The real estate market in Toronto is going through a total roller coaster ride in the past year or so. The end of last year saw property prices increase to historic highs. This has also had a knock on effect on rental prices across major metropolitan areas. One of the most affected areas is the Greater Toronto Area, which has seen both housing value as well as rental rates increase. With the bear hitting the market, housing value started to drastically since the beginning of this year. This was expected to lead to lower rental prices, especially for condos, but conversely the rental rates have only been heading one way – up. A recent report has suggested that the average rent for a condo in the Greater Toronto Area has increased by 11% compared to the last year.

So what has caused this surge in the condo rental prices in the Greater Toronto Areas?

Here are some of the most important factors:

1) Change in loan eligibility:

This is by far one of the most important factors that has led to the slide in the overall real estate market. It is no secret that average Canadian home buyer heavily depends on mortgage for purchasing a home. In fact many homeowners exhaust the full loan limit that is being offered to them by their banks / financing companies. The new mortgage rules has been in place since the 1st of Jan this year and has brought some significant changes that made sourcing loans harder than before.

The new rules have made it tougher for buyers to qualify for a loan and the quantum of loan that they can source has also come down with this. Moreover stricter rules on mortgage companies have also resulted in a small increase in interest rates. All these have contributed towards lesser people being able to afford a condo, even with a mortgage. It is estimated that there is a 42% increase in the household income required to purchase a condo property in the Greater Toronto Area, compared to the previous year. This has directly reduced the buying power of many households.

Such an impact has naturally made it harder for people to buy homes and they have now resorted to renting condos instead. This has resulted in higher demand for condo and basic economics suggests that rental prices have to go up if demand goes up. So, in the current market condition it is naturally more preferable to rent a condo than owning one. Many reports also suggest that two years ago, the cost of owning and renting a condo were more or less in the same range. Since this has changed the city has seen a lower turnover of residents in condos.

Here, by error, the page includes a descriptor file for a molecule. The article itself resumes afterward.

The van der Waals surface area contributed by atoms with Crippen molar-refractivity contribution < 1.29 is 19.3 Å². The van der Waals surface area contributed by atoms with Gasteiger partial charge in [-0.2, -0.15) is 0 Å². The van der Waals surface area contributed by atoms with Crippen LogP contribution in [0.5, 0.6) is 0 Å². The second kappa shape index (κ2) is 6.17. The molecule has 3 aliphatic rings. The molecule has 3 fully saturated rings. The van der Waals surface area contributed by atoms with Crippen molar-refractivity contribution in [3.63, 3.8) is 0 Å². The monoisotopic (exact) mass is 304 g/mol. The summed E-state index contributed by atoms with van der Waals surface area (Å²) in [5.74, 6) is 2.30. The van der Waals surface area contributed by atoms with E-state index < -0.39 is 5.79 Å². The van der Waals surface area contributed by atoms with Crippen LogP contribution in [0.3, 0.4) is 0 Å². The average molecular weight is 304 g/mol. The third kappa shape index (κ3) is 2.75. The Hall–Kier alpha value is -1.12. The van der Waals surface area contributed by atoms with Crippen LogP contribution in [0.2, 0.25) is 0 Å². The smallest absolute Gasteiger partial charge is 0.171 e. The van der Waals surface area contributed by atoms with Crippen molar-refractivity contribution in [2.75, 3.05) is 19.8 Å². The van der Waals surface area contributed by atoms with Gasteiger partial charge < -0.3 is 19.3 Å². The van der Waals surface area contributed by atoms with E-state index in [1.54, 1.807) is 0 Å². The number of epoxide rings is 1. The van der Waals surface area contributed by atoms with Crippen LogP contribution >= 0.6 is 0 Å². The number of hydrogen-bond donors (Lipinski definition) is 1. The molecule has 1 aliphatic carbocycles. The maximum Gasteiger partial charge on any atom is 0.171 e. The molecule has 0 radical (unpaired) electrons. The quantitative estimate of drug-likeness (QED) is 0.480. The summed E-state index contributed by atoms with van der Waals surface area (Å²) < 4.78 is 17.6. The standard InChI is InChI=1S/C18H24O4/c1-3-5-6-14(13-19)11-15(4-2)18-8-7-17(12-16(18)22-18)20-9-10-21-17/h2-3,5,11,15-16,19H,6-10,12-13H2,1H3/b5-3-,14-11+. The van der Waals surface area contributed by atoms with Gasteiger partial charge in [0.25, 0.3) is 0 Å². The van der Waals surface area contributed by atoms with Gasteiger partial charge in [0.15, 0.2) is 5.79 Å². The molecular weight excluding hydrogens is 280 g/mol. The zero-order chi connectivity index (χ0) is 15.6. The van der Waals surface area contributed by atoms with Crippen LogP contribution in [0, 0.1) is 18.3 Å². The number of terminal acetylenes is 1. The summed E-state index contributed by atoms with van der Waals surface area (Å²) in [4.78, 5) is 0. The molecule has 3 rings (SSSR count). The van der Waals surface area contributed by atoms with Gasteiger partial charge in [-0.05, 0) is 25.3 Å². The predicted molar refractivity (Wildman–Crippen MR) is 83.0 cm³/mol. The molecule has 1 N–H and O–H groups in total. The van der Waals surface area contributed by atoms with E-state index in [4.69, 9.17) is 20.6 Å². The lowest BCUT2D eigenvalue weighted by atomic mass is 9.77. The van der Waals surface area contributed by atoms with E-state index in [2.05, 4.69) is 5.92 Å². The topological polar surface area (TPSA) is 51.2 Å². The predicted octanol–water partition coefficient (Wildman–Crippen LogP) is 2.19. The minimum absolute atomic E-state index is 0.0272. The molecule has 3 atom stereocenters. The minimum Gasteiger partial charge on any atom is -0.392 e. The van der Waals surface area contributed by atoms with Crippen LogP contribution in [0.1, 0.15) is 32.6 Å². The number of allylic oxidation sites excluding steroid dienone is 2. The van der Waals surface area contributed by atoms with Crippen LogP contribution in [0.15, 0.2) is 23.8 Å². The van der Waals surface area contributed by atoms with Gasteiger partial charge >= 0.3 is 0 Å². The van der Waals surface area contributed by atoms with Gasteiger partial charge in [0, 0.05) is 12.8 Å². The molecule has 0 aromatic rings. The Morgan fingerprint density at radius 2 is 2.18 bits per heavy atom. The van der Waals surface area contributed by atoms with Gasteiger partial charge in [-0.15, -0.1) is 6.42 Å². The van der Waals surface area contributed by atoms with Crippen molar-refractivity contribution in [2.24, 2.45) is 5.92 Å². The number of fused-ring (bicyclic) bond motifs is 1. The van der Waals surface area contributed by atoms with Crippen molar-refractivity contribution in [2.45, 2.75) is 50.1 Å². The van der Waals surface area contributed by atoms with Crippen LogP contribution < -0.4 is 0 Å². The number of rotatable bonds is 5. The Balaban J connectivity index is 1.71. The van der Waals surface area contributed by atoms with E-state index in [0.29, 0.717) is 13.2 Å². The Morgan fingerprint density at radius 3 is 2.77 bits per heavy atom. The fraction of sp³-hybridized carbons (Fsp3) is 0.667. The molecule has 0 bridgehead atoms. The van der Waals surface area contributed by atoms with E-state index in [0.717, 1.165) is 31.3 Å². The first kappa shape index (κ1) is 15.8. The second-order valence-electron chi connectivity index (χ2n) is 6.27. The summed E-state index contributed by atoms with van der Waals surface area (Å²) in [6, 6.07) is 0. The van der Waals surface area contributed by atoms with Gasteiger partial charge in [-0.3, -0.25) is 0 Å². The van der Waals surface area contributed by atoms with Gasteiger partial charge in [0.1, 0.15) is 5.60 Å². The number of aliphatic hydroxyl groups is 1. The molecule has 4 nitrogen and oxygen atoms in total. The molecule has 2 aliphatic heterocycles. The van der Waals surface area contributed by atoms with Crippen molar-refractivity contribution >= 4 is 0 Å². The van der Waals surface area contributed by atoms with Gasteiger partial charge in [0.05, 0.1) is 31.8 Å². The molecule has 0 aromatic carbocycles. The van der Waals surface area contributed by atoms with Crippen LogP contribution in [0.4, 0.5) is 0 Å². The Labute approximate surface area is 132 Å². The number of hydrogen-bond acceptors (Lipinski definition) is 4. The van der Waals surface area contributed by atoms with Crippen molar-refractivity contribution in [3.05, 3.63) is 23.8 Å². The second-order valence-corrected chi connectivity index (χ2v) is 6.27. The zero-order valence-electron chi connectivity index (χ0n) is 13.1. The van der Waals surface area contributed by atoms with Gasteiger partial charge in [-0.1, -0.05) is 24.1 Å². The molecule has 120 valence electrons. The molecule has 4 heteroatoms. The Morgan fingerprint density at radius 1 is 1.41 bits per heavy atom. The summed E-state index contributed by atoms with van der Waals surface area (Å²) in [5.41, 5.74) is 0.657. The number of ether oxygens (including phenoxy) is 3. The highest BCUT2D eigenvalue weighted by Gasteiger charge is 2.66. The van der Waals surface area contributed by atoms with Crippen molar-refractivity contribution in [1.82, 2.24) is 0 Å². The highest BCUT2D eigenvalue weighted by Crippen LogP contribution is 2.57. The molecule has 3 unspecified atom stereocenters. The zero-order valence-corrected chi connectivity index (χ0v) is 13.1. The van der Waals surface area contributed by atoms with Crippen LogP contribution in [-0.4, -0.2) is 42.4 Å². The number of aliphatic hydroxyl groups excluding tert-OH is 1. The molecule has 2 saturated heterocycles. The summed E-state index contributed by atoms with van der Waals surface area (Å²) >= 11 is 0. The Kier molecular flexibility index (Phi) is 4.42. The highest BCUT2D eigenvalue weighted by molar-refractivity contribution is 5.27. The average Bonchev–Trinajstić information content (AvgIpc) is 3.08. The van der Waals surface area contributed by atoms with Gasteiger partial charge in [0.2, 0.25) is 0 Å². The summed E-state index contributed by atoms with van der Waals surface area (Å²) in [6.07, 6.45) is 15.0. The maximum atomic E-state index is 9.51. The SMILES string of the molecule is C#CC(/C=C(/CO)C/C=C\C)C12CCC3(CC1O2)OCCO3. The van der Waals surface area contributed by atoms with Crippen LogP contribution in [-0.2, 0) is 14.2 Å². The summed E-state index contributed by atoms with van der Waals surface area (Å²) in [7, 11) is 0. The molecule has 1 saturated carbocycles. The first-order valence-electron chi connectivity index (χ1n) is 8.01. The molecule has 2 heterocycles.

2) Reduction in Supply:

The overall real estate market has hit a roadblock, which has directly resulted in property developers taking a hit on their revenue. This means that they have lesser floating cash lying around to spend on developing new real estate projects, especially condos. This means that there are lesser number of newer projects for people to move into, so the rent market is limited to the same condos that were available last year. The Greater Toronto Area has witnessed a 3.4% reduction in leasing of condos towards the end of 2017. The vacancy rate is also extremely low at only 1%, a new low for 16 years, which means that the number of condos available for selection is reducing every year for renters.

This reduction in supply is expected to remain the same in the coming years as there are no reforms in sight in the upcoming months that may provide a relief and incentives for property developers to build newer condo complexes. So one can expect the rental prices to remain the same, or even go higher for the foreseeable future, unless there is a change in market conditions.

3) Demographic changes and other factors:

Another key aspect that has led to higher demand for homes in the Great Toronto Area has been the overall industrial growth and jobs on offer in this region. This naturally tends to attract a larger population of people towards the city of Toronto. Currently the Greater Toronto Area is experiencing considerable population explosion, mainly from immigration and migration from other cities of the country.

This puts a pressure on the demand for housing market which tends to drive prices up. The condo market is even more specifically affected as those migrating to new cities generally tend to start out on smaller and compact units much like a condo. A condo is ideal for bachelors and even small families, both of which represent the ideal office going population that are likely to migrate into this region. This would in turn have an effect on rental rates.

Condos are also representative of great lifestyle owing to the range of amenities that it houses. Condos highly appeal to a horde of younger population, mostly working young male / female. The younger population are unlikely to have any savings of their own stowed away to buy a condo and instead would initially consider renting one. This is another factor that impacts rental prices in the region.

Lastly another factor must be taken into consideration. Although this may be minimal in its impact, it also contributes to the increase in rental rates. Millennials are extremely wary about an outright purchase of a property considering the colossal increase in price the market has seen over the decade. Many feel that housing is overpriced or in some cases out of their pricing reach. Moreover the typical mind-set of millennials leads them to be commitment phobic and a property represents a long term commitment – one that will last for several years down the lane. So instead they prefer to rent an apartment that turns out to be more cost effective and requires little to no commitment.